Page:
Katherine Davies answered on 21 Mar 2011:
Both areas are very different. I would suggest you study a general biology degree at University, and choose then, because you will get to experience many different aspects of biology and will be able to make an informed decision. Get looking at some degree courses on university websites, to see what is involved in them and see what excites you the most. Also, check out the lecturers teaching each course to see what their research experience areas are, to see what you would be most interested in.
There is no ‘better’ one, its what you prefer. Lots of travel involved in both, similarly hard to find work in both (I think). Up to you!
Jamie Pringle answered on 21 Mar 2011:
A difficult question to answer annabel, which do you think that you would enjoy more?
You also need to think about how many jobs may be in both professions. For example, I have a friend who did a MSc (masters) in marine biology who is now a podiatrist! I would say wait until you are doing your ‘A’ levels then decide what interests you most as that way, you will probably do best at your preferred one.
Or you could study for both, here at Keele (not that I want to sound like an advertising salesman!) we do Dual Honours Degrees and that is a combination students can study. Im sure other Universities also do similar courses, and then you can decide if you wanted to drop one subject after a while, or major in one subject in your final year for example.
Niamh Nic Daeid answered on 21 Mar 2011:
Your best bet would be to aim for a University degree specialising in biology. You can get into forensic science at a later date but a good undergraduate degree in science (in you case biology) is essential for both of the careers your interested in. Many employers in forensic science also look for a Masters degree in either forensic science (and there are a few about).
Jodie Dunnett answered on 21 Mar 2011:
I think it completely depends on which one you would prefer to do – you work for a long part of your life so it needs to be something that you enjoy doing day in day out. Also, you need to consider the job prospects and things such as how easy it would be to rise up through the ranks.
Mark Hill answered on 21 Mar 2011:
Follow your strengths and do something that you enjoy.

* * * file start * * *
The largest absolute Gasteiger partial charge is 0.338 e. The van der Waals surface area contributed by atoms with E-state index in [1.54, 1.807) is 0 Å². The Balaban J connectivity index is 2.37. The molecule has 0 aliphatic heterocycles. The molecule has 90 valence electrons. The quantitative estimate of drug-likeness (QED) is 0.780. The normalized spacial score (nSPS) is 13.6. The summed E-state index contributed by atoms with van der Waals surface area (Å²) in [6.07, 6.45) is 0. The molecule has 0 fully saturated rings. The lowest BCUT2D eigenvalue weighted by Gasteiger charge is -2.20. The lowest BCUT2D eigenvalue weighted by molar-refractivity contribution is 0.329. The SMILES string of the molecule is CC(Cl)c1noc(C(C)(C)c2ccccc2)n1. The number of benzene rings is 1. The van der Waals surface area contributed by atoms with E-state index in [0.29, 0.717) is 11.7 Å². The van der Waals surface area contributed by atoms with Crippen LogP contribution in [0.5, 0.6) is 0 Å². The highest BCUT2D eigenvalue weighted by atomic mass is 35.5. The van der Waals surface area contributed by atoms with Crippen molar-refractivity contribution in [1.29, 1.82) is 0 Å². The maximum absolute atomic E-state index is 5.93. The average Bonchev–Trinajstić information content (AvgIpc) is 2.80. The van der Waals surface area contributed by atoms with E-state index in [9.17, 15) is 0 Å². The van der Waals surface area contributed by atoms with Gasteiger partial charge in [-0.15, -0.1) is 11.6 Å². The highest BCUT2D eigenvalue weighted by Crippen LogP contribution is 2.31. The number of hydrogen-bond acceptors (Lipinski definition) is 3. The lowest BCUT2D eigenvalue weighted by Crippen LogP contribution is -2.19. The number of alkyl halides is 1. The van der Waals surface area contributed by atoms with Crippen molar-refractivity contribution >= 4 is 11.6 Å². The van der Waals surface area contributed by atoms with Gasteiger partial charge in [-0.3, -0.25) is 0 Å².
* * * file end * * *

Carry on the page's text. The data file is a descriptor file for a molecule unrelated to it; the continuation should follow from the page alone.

Science forms such an important part in daily life that science skills are found, or needed, in many areas. Science careers can be found in engineering, both mechanical and construction, medicine, veterinary medicine, pharmaceutical, agricultural science, research (which is a really big area) and forensic science. I am obviously involved in the forensic science aspect, in a really specialized role. However, so is Jamie, in geophysics, Kat, in forensic entomology, with her flies, Niamh, in her drug and forensic analysis and Jodie in her chemistry disciplines.
However, all of us come from the same starting point – science in school. It is just that we have pursued our interests further.
Forensic science is literally ‘science for the courts’. There are Scenes of Crime Officers, who are usually police staff who visit and examine crime scenes, from burglaries to rape and murder scenes.
Forensic scientists are usually lab based. They analyse and examine evidence submitted to them by the police and other agencies. They also deal with submissions from the defendants legal teams as well. Some forensic scientists also visit the scene of crimes, to conduct tests such as those Jamie makes, to try and find hidden objects, bodies and the like. Other scientists, such as those who analyse blood patterns also visit scenes, amongst many others.
I have only just started this list. It would be very large if I was not to miss out any science discipline. However, your best way to find out more would be to speak with your science teachers, or contact science lecturers at colleges and universities. You are bound to find someone who can give you a lot of advice in how to find your way into a fascinating and very varied world.
I wish you the very best of luck, in finding an aspect of science that you really enjoy.
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